I’m having difficulties making WP Super Cache work on my wordpress blog, because it’s behind an HTTP reverse-proxy (it works pretty well when accessed directly).
I found a workaround but I would like to really fix the issue.
The symptom is that the cache files are never refreshed. The admin interface of WP-super-cache reports 0 cached files, but they exist and are properly sent to the users. Asking to clear the cache in the admin interface has no effect : the cached files are still there and sent to the users.
There are 2 servers in my config :
– server1 is directly accessible from the Internet, with a public IP & hostname. This server1 handles SSL encryption, among many other things. It only hosts an Apache server, configured as a reverse-proxy for server2 (see https://httpd.apache.org/docs/2.2/en/mod/mod_proxy.html#proxypassreverse)
– server2 is where WordPress and WP-super-cache are installed, and where all the PHP is executed
When the cache is activated, I see that the cache files are stored (on server2) in a directory /wp-content/cache/supercache/server2/
It looks like some parts of the plugin code are looking for cache files in directory /wp-content/cache/supercache/server1/ , when they are in fact stored in /wp-content/cache/supercache/server2/.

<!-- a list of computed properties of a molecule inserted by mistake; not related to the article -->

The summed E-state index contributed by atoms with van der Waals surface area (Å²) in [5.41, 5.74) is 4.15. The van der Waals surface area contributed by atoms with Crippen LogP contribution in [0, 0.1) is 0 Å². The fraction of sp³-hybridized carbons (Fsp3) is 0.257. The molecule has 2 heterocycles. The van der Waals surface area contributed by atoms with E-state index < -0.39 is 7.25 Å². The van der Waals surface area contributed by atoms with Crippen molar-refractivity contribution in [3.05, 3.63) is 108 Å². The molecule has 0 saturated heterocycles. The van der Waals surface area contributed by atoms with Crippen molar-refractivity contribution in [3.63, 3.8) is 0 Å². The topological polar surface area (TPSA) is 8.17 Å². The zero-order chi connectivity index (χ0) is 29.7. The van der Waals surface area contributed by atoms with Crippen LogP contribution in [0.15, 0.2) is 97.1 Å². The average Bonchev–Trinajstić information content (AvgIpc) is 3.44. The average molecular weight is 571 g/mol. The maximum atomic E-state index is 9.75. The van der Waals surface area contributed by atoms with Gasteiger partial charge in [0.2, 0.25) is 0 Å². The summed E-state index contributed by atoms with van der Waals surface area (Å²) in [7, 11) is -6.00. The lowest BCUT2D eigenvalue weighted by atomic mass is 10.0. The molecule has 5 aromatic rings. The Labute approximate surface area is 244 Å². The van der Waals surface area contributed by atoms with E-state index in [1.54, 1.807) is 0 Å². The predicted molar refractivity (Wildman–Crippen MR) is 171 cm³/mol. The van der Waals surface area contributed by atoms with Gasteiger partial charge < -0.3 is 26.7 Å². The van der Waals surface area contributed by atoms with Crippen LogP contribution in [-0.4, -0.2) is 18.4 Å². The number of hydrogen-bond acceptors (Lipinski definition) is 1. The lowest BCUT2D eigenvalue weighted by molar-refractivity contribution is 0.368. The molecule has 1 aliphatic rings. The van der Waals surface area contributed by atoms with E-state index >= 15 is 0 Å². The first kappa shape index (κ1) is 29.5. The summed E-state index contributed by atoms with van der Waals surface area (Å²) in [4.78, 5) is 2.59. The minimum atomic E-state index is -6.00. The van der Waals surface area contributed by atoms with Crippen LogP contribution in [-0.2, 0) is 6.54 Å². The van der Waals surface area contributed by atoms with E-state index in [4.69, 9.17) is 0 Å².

The workaround I found is to create a symbolic link so that both directories lead to the same content :
ln -s /wp-content/cache/supercache/server2/ /wp-content/cache/supercache/server1/
I read paragraph 16 of the Troubleshooting FAQ : it might be the same reason. Maybe somewhere the hostname of server2 is used, and somewhere else the wordpress site_url is used.
Unfortunately, I cannot put the server1 hostname in /etc/hosts of server2…
Any ideas or hints to solve that in a cleaner way?
NB : Apache adds “X-Forwarded-*” HTTP headers to the requests sent to server2, so that server2 can know the real client IP, and the real public hostname of server1. See https://httpd.apache.org/docs/2.2/en/mod/mod_proxy.html#x-headers
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